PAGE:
Like a tycoon buying a sports franchise, China National Tobacco Corporation’s soon-to-be-finished Guangzhou head office is intended as a powerful statement.
The giant glass-and-steel Pearl River Tower is designed to be the most energy-efficient “super tall” building in the world. Company executives like to talk proudly of the building’s environmental excellence.
But the Pearl River Tower is also a symbol of the cigarette industry’s enduring strength. China still loves to smoke.
Although more than a million people died last year from smoking-related illnesses, China’s state tobacco monopoly broke all records in profits: over $75 billion, thanks in part to last year’s tax hike (see WiC21).
Much of that goes straight into the government treasury.
“The big increase in tax income from the tobacco industry is actively contributing to the security of government finances,” claims State Tobacco Monopoly Administration spokesperson Zhang Xiulian.
In a not-so-subtle bid to raise tax revenue last year, one county in Hubei province even compelled its civil servants to purchase 23,000 local cigarettes a year. The order was eventually withdrawn after heavy criticism in the press.
Anti-smoking advocates say that China should be more focused on what tobacco sales cost the country – and not the revenues that they raise for state coffers.
They estimate that the financial burden imposed by smokers on the nation’s medical system is at least $37 billion (and probably a lot more), which is less than half of what the industry claims to be bringing in.
In a nation where 60% of doctors smoke and 1.7 trillion cigarettes get smoked annually, defeating the nicotine habit will be harder than elsewhere.
It remains to be seen whether the government’s latest efforts to discourage smoking will dent its popularity. Last week the Centre for Disease Control and Prevention announced new initiatives to ban public smoking in seven of the country’s most important industrial cities, including Tianjin, Chongqing and Shenzhen.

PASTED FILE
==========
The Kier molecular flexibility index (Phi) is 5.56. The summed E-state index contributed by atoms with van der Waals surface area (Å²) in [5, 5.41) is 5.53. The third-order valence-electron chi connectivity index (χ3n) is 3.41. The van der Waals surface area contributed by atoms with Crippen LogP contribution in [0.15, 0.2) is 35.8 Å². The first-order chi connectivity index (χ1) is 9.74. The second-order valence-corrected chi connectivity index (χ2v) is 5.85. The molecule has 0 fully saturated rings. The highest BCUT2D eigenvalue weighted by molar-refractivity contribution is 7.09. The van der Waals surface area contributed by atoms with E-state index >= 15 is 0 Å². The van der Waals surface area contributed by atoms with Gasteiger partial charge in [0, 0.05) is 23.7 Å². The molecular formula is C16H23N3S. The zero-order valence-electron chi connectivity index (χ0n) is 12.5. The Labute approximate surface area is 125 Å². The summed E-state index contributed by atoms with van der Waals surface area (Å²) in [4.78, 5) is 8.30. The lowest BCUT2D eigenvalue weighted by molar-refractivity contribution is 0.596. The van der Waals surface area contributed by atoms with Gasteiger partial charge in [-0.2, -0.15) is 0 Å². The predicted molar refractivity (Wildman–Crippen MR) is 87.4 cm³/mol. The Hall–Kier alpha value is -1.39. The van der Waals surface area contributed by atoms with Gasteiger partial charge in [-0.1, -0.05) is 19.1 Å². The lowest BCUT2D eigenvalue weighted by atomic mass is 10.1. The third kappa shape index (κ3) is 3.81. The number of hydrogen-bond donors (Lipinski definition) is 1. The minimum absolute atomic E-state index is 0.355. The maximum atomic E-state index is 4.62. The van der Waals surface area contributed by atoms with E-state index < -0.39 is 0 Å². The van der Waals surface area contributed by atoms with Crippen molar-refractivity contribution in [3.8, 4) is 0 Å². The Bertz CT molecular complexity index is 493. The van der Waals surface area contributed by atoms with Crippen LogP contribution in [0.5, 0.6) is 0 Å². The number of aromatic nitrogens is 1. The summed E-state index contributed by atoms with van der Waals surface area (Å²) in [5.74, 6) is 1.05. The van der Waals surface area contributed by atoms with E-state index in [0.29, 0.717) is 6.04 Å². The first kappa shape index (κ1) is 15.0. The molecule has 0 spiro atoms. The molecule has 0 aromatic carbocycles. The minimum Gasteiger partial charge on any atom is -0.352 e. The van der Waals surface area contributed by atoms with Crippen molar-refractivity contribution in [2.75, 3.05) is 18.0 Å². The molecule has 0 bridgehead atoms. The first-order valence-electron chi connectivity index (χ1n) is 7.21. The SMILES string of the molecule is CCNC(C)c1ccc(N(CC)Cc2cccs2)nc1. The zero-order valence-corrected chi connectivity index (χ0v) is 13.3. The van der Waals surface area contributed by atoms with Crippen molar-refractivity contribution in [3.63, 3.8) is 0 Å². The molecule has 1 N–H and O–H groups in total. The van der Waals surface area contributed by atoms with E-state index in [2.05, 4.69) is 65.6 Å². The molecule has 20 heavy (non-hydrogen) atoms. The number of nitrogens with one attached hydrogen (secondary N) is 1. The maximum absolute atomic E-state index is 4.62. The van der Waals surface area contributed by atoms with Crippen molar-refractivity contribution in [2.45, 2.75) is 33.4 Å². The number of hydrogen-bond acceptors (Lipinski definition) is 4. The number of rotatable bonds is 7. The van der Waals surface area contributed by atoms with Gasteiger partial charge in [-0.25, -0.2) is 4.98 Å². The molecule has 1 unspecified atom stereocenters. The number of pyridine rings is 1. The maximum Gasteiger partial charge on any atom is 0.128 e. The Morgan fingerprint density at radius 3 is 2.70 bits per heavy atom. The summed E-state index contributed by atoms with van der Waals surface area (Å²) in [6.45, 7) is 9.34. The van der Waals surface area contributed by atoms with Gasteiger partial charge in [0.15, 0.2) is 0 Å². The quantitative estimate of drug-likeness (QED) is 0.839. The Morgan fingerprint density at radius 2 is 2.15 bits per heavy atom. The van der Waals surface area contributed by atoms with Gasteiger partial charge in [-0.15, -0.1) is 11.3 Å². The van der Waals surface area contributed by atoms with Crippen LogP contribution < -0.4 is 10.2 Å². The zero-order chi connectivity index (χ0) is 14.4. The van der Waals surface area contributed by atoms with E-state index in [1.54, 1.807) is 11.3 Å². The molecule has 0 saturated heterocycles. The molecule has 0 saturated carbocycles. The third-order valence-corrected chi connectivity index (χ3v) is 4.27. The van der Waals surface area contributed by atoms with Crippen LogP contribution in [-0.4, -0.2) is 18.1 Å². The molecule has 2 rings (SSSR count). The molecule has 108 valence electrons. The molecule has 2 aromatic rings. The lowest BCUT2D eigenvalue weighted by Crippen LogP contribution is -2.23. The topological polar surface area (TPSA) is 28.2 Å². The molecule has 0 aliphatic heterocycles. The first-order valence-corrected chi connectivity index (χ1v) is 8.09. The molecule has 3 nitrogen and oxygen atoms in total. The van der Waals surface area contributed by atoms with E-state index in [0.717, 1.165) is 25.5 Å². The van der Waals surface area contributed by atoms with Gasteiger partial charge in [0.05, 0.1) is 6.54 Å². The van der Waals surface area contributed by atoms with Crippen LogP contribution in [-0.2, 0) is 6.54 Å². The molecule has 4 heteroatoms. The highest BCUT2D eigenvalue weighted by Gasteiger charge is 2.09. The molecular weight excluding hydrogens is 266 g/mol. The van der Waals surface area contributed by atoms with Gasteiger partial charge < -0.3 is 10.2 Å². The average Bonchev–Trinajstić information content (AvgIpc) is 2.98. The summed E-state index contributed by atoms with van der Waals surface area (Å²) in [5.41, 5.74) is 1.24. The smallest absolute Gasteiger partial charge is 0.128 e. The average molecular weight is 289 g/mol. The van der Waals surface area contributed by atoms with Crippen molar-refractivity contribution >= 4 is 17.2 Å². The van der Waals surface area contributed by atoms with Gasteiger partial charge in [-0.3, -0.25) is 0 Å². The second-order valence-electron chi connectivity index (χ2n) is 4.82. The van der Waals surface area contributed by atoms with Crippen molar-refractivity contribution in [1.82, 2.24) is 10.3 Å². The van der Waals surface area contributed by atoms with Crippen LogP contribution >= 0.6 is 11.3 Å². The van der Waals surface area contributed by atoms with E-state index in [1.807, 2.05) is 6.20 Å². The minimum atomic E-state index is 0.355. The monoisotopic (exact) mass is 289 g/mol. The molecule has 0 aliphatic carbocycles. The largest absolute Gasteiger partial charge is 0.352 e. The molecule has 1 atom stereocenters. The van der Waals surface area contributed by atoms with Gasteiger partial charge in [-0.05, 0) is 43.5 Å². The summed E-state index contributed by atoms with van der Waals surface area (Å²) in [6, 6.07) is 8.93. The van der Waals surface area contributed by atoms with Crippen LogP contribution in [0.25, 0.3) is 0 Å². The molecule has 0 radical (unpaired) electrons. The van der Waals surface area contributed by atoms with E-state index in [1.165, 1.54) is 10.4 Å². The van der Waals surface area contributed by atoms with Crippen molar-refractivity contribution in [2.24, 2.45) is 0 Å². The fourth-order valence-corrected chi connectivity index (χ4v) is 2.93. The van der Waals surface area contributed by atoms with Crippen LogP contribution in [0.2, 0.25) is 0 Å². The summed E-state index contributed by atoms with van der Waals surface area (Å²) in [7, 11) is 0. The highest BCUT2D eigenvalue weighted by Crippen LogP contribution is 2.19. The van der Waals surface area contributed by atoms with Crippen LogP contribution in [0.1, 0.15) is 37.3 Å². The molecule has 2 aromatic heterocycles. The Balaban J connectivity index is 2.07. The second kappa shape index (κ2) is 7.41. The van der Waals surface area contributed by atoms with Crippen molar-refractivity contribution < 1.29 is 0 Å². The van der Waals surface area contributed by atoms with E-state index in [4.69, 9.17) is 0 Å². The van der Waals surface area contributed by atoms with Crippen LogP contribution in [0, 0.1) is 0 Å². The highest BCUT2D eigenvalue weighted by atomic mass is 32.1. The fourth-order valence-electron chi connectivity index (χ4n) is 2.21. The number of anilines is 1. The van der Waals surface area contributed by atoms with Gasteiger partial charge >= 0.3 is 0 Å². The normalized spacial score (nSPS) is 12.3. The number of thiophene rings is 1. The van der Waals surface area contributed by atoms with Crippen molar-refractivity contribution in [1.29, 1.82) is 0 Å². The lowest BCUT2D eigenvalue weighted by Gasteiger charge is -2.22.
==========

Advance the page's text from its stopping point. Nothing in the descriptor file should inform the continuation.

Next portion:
“The project will be scaled up to cover the whole nation in the future to protect more people from smoking,” predicts CDC director Wang Yu.
Shanghai also plans to ban smoking in most public areas from March, ahead of the Shanghai Expo.
According to reports, there could be a comprehensive ban on cigarette advertisement and promotion in place by 2011.
That may sound like a serious new effort. But, as we’ve noted before, loopholes abound. In the past cigarette companies have even claimed that their billboards are public service announcements (see WiC3).
The latest industry tactics look similarly cynical (or creative, depending on your point of view).
Several tobacco companies are now financing the rebuilding of schools demolished in the 2008 Sichuan earthquake.
As part of the deal, each school is also carrying the name and logo of a cigarette brand. The “Sichuan Tobacco Hope Elementary School” is just one of at least 17 similarly named schools.
Clearly hoping to establish a bond with an impressionable young audience, the tobacco company has gone one step further at the Tobacco Hope school. It has also erected a stone memorial, emblazoned with at least one useful life lesson for the young students.
The insight on offer? “Determined to contribute to society, Tobacco helps you to be successful” is the motif.
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